Poetry Explorer- Classic Contemporary Poetry, THE SURRENDER OF NEW ORLEANS, by MARION MANVILLE



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THE SURRENDER OF NEW ORLEANS, by            
First Line: All day long the guns at the forts
Last Line: A glory for one is another's lost cause.
Alternate Author Name(s): Pope, Marion Manville, Mrs.
Subject(s): American Civil War; New Orleans, Battle Of (1862); U.s. - History


ALL day long the guns at the forts,
With far-off thunders and faint retorts,
Had told the city that down the bay
The fleet of Farragut's war-ships lay;
But now St. Philip and Jackson grim
Were black and silent below the rim
Of the southern sky, where the river sped
Like a war-horse scenting the fight ahead.

And we of the city, the women, and men
Too old for facing the battle then,
Saw all the signs of our weakness there
With a patience born of a great despair.
The river gnawed its neglected bank,
The weeds in the unused streets grew rank,
And flood and famine threatened those
Who stayed there braving greater woes.

Under the raking of shot and shell
The river fortresses fighting fell;
The Chalmette batteries then boomed forth,
But the slim. straight spars of the ships of the North
Moved steadily on in their river-road,
Like a tide that up from the ocean flowed.

Then load after load, and pile upon pile,
Lining the wharves for many a mile,
Out of the cotton-presses and yards,
With a grim industry which naught retards,
The bales were carried and swiftly placed
By those who knew there was need of haste,
And the torch was laid to the cotton so.
Up from that bonfire the glare and glow
Was seen by the watchers far away,
And weeping and wailing those watchers say,
"The city is lost! O men at the front,
Braving the fortunes of war, and the brunt
Of battle bearing with fearful cost,
The city you loved and left is lost!"

Ah, memories crowding so thick and fast,
Ye were the first; is this the last?
We gave with clamor our first great gift,
With shouts which up to the heavens lift;
We gave with silence our last best yield,
Our last, best gleaning for Shiloh's field.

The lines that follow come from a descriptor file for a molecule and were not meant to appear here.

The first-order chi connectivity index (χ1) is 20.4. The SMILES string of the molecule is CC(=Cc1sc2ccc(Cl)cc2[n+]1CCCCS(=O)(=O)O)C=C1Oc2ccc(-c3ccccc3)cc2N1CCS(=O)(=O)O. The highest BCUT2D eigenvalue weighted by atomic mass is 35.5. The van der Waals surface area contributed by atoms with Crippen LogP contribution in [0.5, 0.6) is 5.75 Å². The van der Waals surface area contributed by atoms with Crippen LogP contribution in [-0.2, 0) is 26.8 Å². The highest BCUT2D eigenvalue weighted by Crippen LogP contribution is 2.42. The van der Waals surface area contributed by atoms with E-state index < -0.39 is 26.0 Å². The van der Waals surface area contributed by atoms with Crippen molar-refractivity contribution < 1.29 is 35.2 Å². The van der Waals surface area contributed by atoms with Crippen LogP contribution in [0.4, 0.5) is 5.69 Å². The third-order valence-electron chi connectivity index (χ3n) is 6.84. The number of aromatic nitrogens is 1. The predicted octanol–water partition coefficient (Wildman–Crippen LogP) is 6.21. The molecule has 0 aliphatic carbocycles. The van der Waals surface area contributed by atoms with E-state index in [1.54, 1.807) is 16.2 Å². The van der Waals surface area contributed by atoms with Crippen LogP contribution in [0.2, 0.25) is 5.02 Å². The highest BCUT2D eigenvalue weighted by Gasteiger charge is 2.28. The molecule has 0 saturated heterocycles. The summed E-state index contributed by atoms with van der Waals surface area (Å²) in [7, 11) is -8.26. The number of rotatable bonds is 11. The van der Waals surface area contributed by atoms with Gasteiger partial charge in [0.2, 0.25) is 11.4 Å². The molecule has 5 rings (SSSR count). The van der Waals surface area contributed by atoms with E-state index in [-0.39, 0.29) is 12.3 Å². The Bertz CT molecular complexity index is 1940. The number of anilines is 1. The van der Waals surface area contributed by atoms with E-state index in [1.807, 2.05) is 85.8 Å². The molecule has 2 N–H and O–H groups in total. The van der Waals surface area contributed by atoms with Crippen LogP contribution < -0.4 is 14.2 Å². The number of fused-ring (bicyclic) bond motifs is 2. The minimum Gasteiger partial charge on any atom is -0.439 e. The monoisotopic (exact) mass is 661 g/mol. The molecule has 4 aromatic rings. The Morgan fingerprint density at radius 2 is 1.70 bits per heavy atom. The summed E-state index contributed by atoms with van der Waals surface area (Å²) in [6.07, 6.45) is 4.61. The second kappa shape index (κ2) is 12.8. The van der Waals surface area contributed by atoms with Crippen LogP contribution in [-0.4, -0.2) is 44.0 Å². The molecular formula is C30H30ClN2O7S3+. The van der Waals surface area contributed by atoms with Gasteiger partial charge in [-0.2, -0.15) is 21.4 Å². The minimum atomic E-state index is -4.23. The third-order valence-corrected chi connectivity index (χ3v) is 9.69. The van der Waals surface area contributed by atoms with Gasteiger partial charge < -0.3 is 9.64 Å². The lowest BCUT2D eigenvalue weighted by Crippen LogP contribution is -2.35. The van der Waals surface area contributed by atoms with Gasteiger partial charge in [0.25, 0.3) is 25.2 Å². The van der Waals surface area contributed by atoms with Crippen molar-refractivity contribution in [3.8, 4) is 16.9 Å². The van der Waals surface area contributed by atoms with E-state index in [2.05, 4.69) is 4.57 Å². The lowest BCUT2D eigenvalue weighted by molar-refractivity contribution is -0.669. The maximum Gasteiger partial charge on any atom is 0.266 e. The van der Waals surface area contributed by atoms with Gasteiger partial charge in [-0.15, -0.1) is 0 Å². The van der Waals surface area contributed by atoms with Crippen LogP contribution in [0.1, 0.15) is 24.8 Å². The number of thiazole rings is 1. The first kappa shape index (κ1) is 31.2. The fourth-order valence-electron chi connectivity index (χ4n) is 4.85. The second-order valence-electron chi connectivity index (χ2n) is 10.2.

With mute devotion we saw them go;
But when the banners were furled and low,
And the solid columns were thinned by war,
We wondered what we had given for.

And oh, the day when with muffled drum
We saw our dear, dead Johnston come!
The blood of our slain ones seemed to pour
From the eyes that should see them come no more.
We measured our grief by each gallant deed;
We measured our loss by our direful need;
Our dead dreams rose from the vanquished past,
And across the future their shadows cast.
Our brave young hope, like a fallen tear,
We laid on the grave of our Chevalier.

And that last wild night! the east was red
So long 'fore the day had left its bed.
With white, set faces, and smileless lips,
We fired our vessels, we fired our ships.
We saw the sails of the red flame lift
O'er each fire-cargo we set adrift;
To Farragut's fleet we sent them down,
A warm, warm welcome from the town.

But, alas, how quickly came the end!
For down the river, below the bend,
Like a threatening finger shook each mast
Of the Yankee ships as they steamed up fast.
Grim and terrible, black with men,
Oh, for the Mississippi then!
And -- God be merciful! -- there she came
A drifting wreck, a ship of flame
What a torch to light the stripes and stars
That had braved our forts and harbor bars!
What a light, by which we saw vainly slip
Our hopes to their death in that sinking ship!

We shrieked with rage, and defeat, and dread,
As down the river that phantom sped;
But on the deck of a Yankee ship,
One grim old tar, with a smiling lip,
Patted the big black breech of his gun,
As one who silently says, "Well done!"

To-day the graves that were new are old,
And a story done is a story told;
But we of the city, the women and men,
And boys unfitted for fighting then,
Remember the day when our flag went down,
And the stars and stripes waved over the town.
Ah me! the bitter goes with the sweet,
And a victory means another defeat;
For, bound in Nature's inflexible laws,
A glory for one is another's Lost Cause.





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